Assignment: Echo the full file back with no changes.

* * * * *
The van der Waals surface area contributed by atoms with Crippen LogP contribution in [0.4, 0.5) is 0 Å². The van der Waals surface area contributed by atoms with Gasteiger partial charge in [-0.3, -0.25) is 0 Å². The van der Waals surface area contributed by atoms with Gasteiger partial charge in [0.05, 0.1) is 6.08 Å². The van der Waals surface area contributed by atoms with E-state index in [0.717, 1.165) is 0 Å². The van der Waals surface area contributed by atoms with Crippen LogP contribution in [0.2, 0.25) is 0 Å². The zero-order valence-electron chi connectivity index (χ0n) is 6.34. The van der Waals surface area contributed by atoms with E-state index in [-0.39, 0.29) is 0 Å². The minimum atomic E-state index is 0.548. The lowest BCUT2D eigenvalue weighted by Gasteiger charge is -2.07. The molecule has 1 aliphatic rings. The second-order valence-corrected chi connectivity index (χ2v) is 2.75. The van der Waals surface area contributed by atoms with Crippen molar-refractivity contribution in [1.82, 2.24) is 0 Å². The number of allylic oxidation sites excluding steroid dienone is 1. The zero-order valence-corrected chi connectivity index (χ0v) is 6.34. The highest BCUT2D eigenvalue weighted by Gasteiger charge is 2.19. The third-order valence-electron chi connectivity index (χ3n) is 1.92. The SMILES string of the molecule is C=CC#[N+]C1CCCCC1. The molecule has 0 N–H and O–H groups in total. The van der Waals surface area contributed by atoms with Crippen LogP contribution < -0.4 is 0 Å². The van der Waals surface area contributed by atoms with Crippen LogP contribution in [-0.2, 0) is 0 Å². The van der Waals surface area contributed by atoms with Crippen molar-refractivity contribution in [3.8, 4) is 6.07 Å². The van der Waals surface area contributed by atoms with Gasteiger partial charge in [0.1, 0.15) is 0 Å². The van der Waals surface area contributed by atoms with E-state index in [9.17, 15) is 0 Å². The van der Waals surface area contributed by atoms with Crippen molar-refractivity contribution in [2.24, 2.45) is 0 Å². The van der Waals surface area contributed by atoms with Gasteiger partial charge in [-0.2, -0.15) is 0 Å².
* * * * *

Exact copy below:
The van der Waals surface area contributed by atoms with Crippen LogP contribution in [0.4, 0.5) is 0 Å². The van der Waals surface area contributed by atoms with Gasteiger partial charge in [-0.3, -0.25) is 0 Å². The van der Waals surface area contributed by atoms with Gasteiger partial charge in [0.05, 0.1) is 6.08 Å². The van der Waals surface area contributed by atoms with E-state index in [0.717, 1.165) is 0 Å². The van der Waals surface area contributed by atoms with Crippen LogP contribution in [0.2, 0.25) is 0 Å². The zero-order valence-electron chi connectivity index (χ0n) is 6.34. The van der Waals surface area contributed by atoms with E-state index in [-0.39, 0.29) is 0 Å². The minimum atomic E-state index is 0.548. The lowest BCUT2D eigenvalue weighted by Gasteiger charge is -2.07. The molecule has 1 aliphatic rings. The second-order valence-corrected chi connectivity index (χ2v) is 2.75. The van der Waals surface area contributed by atoms with Crippen molar-refractivity contribution in [1.82, 2.24) is 0 Å². The number of allylic oxidation sites excluding steroid dienone is 1. The zero-order valence-corrected chi connectivity index (χ0v) is 6.34. The highest BCUT2D eigenvalue weighted by Gasteiger charge is 2.19. The third-order valence-electron chi connectivity index (χ3n) is 1.92. The SMILES string of the molecule is C=CC#[N+]C1CCCCC1. The molecule has 0 N–H and O–H groups in total. The van der Waals surface area contributed by atoms with Crippen LogP contribution < -0.4 is 0 Å². The van der Waals surface area contributed by atoms with Crippen LogP contribution in [-0.2, 0) is 0 Å². The van der Waals surface area contributed by atoms with Crippen molar-refractivity contribution in [3.8, 4) is 6.07 Å². The van der Waals surface area contributed by atoms with Gasteiger partial charge in [0.1, 0.15) is 0 Å². The van der Waals surface area contributed by atoms with E-state index in [9.17, 15) is 0 Å². The van der Waals surface area contributed by atoms with Crippen molar-refractivity contribution in [2.24, 2.45) is 0 Å². The van der Waals surface area contributed by atoms with Gasteiger partial charge in [-0.2, -0.15) is 0 Å².